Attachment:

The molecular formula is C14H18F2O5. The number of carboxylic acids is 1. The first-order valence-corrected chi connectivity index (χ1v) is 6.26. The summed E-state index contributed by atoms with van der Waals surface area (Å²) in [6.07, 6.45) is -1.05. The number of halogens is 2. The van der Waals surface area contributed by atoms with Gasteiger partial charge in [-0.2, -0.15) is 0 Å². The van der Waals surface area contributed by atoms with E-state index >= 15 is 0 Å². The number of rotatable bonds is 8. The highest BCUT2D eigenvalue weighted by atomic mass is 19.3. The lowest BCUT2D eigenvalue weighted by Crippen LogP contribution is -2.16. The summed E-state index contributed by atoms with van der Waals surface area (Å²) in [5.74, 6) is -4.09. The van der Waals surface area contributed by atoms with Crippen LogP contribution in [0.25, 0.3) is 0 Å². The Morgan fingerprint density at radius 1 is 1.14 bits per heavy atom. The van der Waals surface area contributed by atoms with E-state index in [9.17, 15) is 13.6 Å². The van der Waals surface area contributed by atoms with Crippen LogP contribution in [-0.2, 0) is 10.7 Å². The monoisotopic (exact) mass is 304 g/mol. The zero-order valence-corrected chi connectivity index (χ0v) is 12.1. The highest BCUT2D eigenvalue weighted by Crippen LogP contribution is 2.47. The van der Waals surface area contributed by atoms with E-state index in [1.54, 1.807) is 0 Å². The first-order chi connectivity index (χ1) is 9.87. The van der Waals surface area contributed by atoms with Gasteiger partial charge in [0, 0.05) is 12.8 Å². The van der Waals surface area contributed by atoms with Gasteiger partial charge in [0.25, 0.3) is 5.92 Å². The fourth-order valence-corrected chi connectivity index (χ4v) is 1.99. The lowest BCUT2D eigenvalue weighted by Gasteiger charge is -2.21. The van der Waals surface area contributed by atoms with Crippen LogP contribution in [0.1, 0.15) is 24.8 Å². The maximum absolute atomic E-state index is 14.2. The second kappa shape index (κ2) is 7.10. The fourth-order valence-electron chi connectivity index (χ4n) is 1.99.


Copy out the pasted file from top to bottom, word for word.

The molecular formula is C14H18F2O5. The number of carboxylic acids is 1. The first-order valence-corrected chi connectivity index (χ1v) is 6.26. The summed E-state index contributed by atoms with van der Waals surface area (Å²) in [6.07, 6.45) is -1.05. The number of halogens is 2. The van der Waals surface area contributed by atoms with Gasteiger partial charge in [-0.2, -0.15) is 0 Å². The van der Waals surface area contributed by atoms with E-state index >= 15 is 0 Å². The number of rotatable bonds is 8. The highest BCUT2D eigenvalue weighted by atomic mass is 19.3. The lowest BCUT2D eigenvalue weighted by Crippen LogP contribution is -2.16. The summed E-state index contributed by atoms with van der Waals surface area (Å²) in [5.74, 6) is -4.09. The van der Waals surface area contributed by atoms with Crippen LogP contribution in [0.25, 0.3) is 0 Å². The Morgan fingerprint density at radius 1 is 1.14 bits per heavy atom. The van der Waals surface area contributed by atoms with E-state index in [9.17, 15) is 13.6 Å². The van der Waals surface area contributed by atoms with Crippen LogP contribution in [-0.2, 0) is 10.7 Å². The monoisotopic (exact) mass is 304 g/mol. The zero-order valence-corrected chi connectivity index (χ0v) is 12.1. The highest BCUT2D eigenvalue weighted by Crippen LogP contribution is 2.47. The van der Waals surface area contributed by atoms with E-state index in [1.54, 1.807) is 0 Å². The first-order chi connectivity index (χ1) is 9.87. The van der Waals surface area contributed by atoms with Gasteiger partial charge in [0, 0.05) is 12.8 Å². The van der Waals surface area contributed by atoms with Gasteiger partial charge in [0.25, 0.3) is 5.92 Å². The fourth-order valence-corrected chi connectivity index (χ4v) is 1.99. The lowest BCUT2D eigenvalue weighted by Gasteiger charge is -2.21. The van der Waals surface area contributed by atoms with Crippen LogP contribution in [0.1, 0.15) is 24.8 Å². The maximum absolute atomic E-state index is 14.2. The second kappa shape index (κ2) is 7.10. The fourth-order valence-electron chi connectivity index (χ4n) is 1.99.